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The Theory That Would Not Die: How Bayes' Rule Cracked the Enigma Code, Hunted Down Russian Submarines, and Emerged Triumphant from Two Centuries of Controversy

3.62  ·  Rating Details  ·  805 Ratings  ·  145 Reviews
Bayes' rule appears to be a straightforward, one-line theorem: by updating our initial beliefs with objective new information, we get a new and improved belief. To its adherents, it is an elegant statement about learning from experience. To its opponents, it is subjectivity run amok.

In the first-ever account of Bayes' rule for general readers, Sharon Bertsch McGrayne explo
Hardcover, 336 pages
Published May 17th 2011 by Yale University Press (first published May 14th 2011)
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Sep 03, 2012 rmn rated it it was ok
If only I had known how to use Bayesian probabilities before reading this book I could have taken the probability of my liking a book well received in a NY Times Book Review as my prior, plugged that in to a Bayesian calculation as to whether or not I would like this book, and quickly would have come up with the answer "highly unlikely" and saved myself a few hours of my life.

According to the author, Bayes' rule is the greatest mathematical equation/formula/thought process in the history of hist
Feb 18, 2012 David rated it really liked it
I think this is the first book about Bayes' theorem and its applications, for the general reader. The book does not explicitly state the theorem as a mathematical formula, until the second appendix. However, the general idea is described, as well the general ideas behind it. The history of the theorem is described in some detail.

The ebb and flow in belief in the theorem over the course of 150 years is interesting. Applying Bayes theorem requires a prior probability, and this is often poorly know
Jan 06, 2012 Michael rated it it was ok
As someone who actually works with Bayesian methods, I was very much looking forward to reading this book. The strange history of Bayes' Theorem had been briefly mentioned in other, more technical books I had read. I finally wanted to get the whole story.

Alas, that story, at least as presented in this book, turned out to be not quite so exciting. Except for the insights into Laplace's involvement, and in particular the interesting sections on Alan Turing's work, I found this to be a rather lifel
Charlene Lewis- Estornell
This was an excellent biography of Bayes' Rule, which basically glossed over Bayes himself. The author chose instead to examine the lesser known scientists and applications associated with Bayes. As a result, after reading this you are likely to call Bayes' Rule BLP Rule, for Bayes-Laplace Rule. The author was most interested in highlighting the work done by Pierre-Simone Laplace, who I feel I have come to know so much more after this biography. Prior to this book, Laplace came on my radar after ...more
Dennis Boccippio
Oct 03, 2011 Dennis Boccippio rated it really liked it
Shelves: math, 20th-century
It probably takes a special sort of person to dive into an entire book about one statistical theory, but for those so-motivated, this one pays off.

The pro's: The author has done a phenomenal job at capturing and richly detailing the very "large" personalities that have championed (or condemned) the use of Bayes' Rule through the centuries, amidst a little-known and long-simmering war that has persisted between statistical Bayesians and frequentists since the concept was first brought forward. T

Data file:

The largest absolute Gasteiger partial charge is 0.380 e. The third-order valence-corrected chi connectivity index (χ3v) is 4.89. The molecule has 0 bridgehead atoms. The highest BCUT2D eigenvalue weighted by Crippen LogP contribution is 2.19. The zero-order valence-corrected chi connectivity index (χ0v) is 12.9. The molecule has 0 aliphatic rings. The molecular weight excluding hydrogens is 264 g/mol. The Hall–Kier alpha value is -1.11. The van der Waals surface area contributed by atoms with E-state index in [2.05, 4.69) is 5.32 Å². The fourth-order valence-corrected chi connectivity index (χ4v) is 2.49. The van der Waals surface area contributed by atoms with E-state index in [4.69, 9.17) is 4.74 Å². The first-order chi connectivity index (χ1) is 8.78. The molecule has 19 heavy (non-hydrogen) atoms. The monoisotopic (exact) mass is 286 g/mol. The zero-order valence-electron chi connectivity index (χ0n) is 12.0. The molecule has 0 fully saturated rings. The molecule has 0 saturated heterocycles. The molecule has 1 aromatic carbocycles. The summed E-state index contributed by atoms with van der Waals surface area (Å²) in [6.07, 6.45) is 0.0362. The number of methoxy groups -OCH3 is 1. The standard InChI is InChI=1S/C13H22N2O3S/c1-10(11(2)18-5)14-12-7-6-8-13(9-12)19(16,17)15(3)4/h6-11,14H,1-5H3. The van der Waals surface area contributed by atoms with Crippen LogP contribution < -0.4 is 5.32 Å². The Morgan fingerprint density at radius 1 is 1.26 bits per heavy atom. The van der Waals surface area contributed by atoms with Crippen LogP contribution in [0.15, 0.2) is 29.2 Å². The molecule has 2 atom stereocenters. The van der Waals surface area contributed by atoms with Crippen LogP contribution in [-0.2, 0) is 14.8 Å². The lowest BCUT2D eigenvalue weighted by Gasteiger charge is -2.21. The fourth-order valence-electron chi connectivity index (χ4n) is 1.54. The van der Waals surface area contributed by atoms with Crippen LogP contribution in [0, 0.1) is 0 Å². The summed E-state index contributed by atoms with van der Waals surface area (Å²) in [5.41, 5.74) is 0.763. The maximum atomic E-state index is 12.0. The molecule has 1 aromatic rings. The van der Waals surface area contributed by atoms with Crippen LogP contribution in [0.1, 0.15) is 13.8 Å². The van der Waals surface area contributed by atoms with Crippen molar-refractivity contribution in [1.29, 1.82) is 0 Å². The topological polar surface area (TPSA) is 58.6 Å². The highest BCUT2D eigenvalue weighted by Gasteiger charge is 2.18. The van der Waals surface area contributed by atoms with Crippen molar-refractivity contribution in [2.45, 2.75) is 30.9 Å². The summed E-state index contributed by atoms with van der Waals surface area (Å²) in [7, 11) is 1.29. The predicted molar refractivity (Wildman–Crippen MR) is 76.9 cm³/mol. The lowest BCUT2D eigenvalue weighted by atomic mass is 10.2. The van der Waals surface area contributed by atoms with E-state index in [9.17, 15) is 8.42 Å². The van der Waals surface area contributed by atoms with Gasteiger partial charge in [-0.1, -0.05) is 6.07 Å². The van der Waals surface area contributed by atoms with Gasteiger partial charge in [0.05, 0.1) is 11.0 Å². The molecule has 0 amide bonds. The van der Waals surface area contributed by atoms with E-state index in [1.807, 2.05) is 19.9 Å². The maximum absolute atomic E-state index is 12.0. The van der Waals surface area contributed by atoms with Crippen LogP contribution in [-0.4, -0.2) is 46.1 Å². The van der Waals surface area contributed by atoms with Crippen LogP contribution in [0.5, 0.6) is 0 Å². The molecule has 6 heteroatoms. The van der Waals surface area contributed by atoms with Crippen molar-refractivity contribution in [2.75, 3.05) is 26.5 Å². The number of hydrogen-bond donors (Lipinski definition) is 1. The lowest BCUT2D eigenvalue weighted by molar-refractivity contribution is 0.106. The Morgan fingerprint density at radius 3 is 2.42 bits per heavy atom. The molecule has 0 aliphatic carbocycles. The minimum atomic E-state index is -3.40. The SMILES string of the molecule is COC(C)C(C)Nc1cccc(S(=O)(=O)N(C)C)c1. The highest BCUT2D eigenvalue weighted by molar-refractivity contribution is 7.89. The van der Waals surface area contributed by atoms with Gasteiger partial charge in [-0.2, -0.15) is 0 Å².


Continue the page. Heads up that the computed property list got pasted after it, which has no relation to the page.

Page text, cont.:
Bayes' Rule is a mathematical formula that allows one to calculate a conditional probability (such as the probability that a woman has breast cancer given that she has a postive mammogram). It has many useful attributes, such as allowing one to updates ones estimates of a probability as you obtain new information, and can be adapted to deal with such basically non-numerical forms of information as expert opinion. One can also use it to estimate the probability of events that have not happened,

Rafael Maia
Dec 25, 2011 Rafael Maia rated it it was ok
I wish I had liked this book more than I actually did. Most of the stories reported are very interesting and entertaining, reflecting how academics have been fiercely debating conceptual aspects of Bayes theorem, as well as the bayesian-frequentist feud, while at the same time it was being successfully applied in many crucial issues such as finding stray atomic weapons and linking smoking to lung cancer.

However, I did not find this book well-written at all. It's just not an exciting read - and i
AJ Armstrong
Jul 12, 2012 AJ Armstrong rated it really liked it
First, a cachet: unless you are already interested in one or more of Statistics, Decision Theory, Machine Learning, or the history and philosophy of Science and Mathematics, you are probably not a member of this book's audience. However, if you are, you will find a meticulously researched, erudite, and detailed survey of the history of statistics and decision theory. Undergraduate level familiarity with statistics and a generalist understanding of Bayes' rule would be very helpful but not critic ...more
Jul 22, 2013 Herve rated it really liked it
It is the third book I read about statistics in a short while and it is probably the strangest. After my dear Taleb and his The Black Swan, after the more classical "Naked Statistics: Stripping the Dread from the Data", here is the history of the Bayesian statistics. If you do not know about Bayes, let me just add that I like the beautiful and symmetric formula: [According to wikipedia] For proposition A and evidence B, P(A|B) P(B) = P(B|A) P(A) with P(A), the prior, is the initial degree of bel ...more